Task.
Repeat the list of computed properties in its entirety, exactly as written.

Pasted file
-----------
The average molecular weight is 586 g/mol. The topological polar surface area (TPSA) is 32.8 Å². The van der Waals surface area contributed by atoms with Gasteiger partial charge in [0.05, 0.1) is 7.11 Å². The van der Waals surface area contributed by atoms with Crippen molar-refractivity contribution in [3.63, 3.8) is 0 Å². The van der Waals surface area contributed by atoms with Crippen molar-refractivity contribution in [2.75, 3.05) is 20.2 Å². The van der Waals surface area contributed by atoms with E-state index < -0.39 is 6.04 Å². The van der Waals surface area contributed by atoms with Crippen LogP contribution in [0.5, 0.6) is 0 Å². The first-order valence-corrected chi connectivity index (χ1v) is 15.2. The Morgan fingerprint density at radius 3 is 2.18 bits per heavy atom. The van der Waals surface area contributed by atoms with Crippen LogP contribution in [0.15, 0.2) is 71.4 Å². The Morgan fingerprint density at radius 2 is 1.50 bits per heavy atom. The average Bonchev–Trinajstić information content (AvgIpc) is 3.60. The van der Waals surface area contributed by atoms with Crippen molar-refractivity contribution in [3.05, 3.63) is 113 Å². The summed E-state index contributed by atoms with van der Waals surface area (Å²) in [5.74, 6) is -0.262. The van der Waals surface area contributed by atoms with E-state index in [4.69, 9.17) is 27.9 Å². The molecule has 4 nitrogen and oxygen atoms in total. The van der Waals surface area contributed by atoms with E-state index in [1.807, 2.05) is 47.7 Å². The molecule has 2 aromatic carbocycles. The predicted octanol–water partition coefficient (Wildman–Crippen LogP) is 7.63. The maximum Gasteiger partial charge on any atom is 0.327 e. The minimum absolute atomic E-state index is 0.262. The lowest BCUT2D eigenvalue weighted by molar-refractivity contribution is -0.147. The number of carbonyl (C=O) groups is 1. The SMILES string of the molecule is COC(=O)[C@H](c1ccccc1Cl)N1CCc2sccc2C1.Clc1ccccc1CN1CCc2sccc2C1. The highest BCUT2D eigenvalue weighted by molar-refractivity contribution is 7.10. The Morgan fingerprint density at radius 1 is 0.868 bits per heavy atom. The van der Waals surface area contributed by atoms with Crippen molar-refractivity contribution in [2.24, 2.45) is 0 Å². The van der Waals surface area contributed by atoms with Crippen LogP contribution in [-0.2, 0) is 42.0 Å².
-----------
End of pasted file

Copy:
The average molecular weight is 586 g/mol. The topological polar surface area (TPSA) is 32.8 Å². The van der Waals surface area contributed by atoms with Gasteiger partial charge in [0.05, 0.1) is 7.11 Å². The van der Waals surface area contributed by atoms with Crippen molar-refractivity contribution in [3.63, 3.8) is 0 Å². The van der Waals surface area contributed by atoms with Crippen molar-refractivity contribution in [2.75, 3.05) is 20.2 Å². The van der Waals surface area contributed by atoms with E-state index < -0.39 is 6.04 Å². The van der Waals surface area contributed by atoms with Crippen LogP contribution in [0.5, 0.6) is 0 Å². The first-order valence-corrected chi connectivity index (χ1v) is 15.2. The Morgan fingerprint density at radius 3 is 2.18 bits per heavy atom. The van der Waals surface area contributed by atoms with Crippen LogP contribution in [0.15, 0.2) is 71.4 Å². The Morgan fingerprint density at radius 2 is 1.50 bits per heavy atom. The average Bonchev–Trinajstić information content (AvgIpc) is 3.60. The van der Waals surface area contributed by atoms with Crippen molar-refractivity contribution in [3.05, 3.63) is 113 Å². The summed E-state index contributed by atoms with van der Waals surface area (Å²) in [5.74, 6) is -0.262. The van der Waals surface area contributed by atoms with E-state index in [4.69, 9.17) is 27.9 Å². The molecule has 4 nitrogen and oxygen atoms in total. The van der Waals surface area contributed by atoms with E-state index in [1.807, 2.05) is 47.7 Å². The molecule has 2 aromatic carbocycles. The predicted octanol–water partition coefficient (Wildman–Crippen LogP) is 7.63. The maximum Gasteiger partial charge on any atom is 0.327 e. The minimum absolute atomic E-state index is 0.262. The lowest BCUT2D eigenvalue weighted by molar-refractivity contribution is -0.147. The number of carbonyl (C=O) groups is 1. The SMILES string of the molecule is COC(=O)[C@H](c1ccccc1Cl)N1CCc2sccc2C1.Clc1ccccc1CN1CCc2sccc2C1. The highest BCUT2D eigenvalue weighted by molar-refractivity contribution is 7.10. The Morgan fingerprint density at radius 1 is 0.868 bits per heavy atom. The van der Waals surface area contributed by atoms with Crippen molar-refractivity contribution in [2.24, 2.45) is 0 Å². The van der Waals surface area contributed by atoms with Crippen LogP contribution in [-0.2, 0) is 42.0 Å².